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We want our stores to be a “happy place”

Target (TGT) plans to adjust its marketing approach for heritage months like Pride Month after some consumer disruptions affected sales in the second quarter.

“Listening to guest feedback and evolving is part of what we do every day,” Christina Hennington, chief growth officer of Target, said on a media call about the company’s second-quarter earnings. “Some of the changes we’ll be making to our Heritage Month collections going forward will look like this: We’ll have a slightly more focused lineup, we’ll evolve our store and digital presentations, we’ll revisit the mix of owning national brands with our external partners. And so on… you’ll see us celebrate these moments heritage, but with these modifications.

Target CEO Brian Cornell told Yahoo Finance on the call that consumers view Target as their “happy place,” and that the retailer will do what it can to adapt to that expectation.

Colorful Pride Month slides are displayed at the Target store.

Pride Month clothing is seen displayed at a Target store on June 06, 2023, in Austin, Texas. (Photo by Brandon Bell/Getty Images)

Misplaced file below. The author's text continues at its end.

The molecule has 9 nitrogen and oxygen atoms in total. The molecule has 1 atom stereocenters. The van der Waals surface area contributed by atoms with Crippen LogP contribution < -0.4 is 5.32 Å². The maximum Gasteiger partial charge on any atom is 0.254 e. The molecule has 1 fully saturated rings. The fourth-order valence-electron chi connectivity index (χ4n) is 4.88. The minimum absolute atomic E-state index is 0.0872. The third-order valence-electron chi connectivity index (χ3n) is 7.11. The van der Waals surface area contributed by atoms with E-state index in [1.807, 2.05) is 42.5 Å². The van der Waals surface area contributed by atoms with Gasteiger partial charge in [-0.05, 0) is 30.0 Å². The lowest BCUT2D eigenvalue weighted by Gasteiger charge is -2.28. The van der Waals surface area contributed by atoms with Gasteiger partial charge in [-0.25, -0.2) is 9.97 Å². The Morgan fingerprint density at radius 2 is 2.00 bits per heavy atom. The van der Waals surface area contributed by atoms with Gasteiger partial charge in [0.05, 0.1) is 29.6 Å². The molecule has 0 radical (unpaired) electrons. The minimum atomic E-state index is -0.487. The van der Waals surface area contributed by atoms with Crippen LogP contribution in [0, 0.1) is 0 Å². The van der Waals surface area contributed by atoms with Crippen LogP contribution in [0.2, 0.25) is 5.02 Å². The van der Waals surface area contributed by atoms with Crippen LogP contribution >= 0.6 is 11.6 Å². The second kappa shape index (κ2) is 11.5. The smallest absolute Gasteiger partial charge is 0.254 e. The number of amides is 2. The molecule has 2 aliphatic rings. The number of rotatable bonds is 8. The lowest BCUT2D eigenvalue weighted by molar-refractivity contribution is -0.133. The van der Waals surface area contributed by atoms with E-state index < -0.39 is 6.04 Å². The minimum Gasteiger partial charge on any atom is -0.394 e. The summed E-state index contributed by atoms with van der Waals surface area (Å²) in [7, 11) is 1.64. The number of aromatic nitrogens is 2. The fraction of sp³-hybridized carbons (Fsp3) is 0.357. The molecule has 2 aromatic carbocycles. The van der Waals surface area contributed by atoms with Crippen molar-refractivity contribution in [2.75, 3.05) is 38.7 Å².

Reuters reported that conservative media outlets and some Republican politicians called transgender designer Eric Carnell’s Pride Month collection, which appeared in stores in May, “satanic.” These places made allegations that Target was marketing products to children.

The company’s decision in late May to remove certain LGBTQ-themed merchandise after a customer backlash fueled by conservative messaging sparked more global reactions via social media.

The executives targeted on the media call said there have been incidents of shoppers threatening employees and damaging Pride-themed merchandise and displays. Target said the hype hurt second-quarter sales.

Once Target addressed the group, Cornell added on the call, sales trends began to gradually improve.

“Looking forward, we’ll continue to celebrate Pride and other heritage moments, which is just one part of our commitment to supporting diverse teams and guests,” Cornell explained. “However, as we navigate an ever-changing operational and social environment, we are applying what we have learned to ensure we remain close to our guests and their expectations of Target.”

Despite a course correction mid-quarter, Target had a tough three months.

Second-quarter comparable sales were down 5.4% from a year ago.

The discounter cut its full-year earnings forecast on Tuesday, warning that general economic malaise, rising interest rates, and uncertainty that student loan payments will resume in a few weeks could continue to take a toll.

Brian Suzy He is the Executive Editor of Yahoo Finance. Follow Suzy on Twitter @tweet and on linkedin. Tips on the banking crisis? Email

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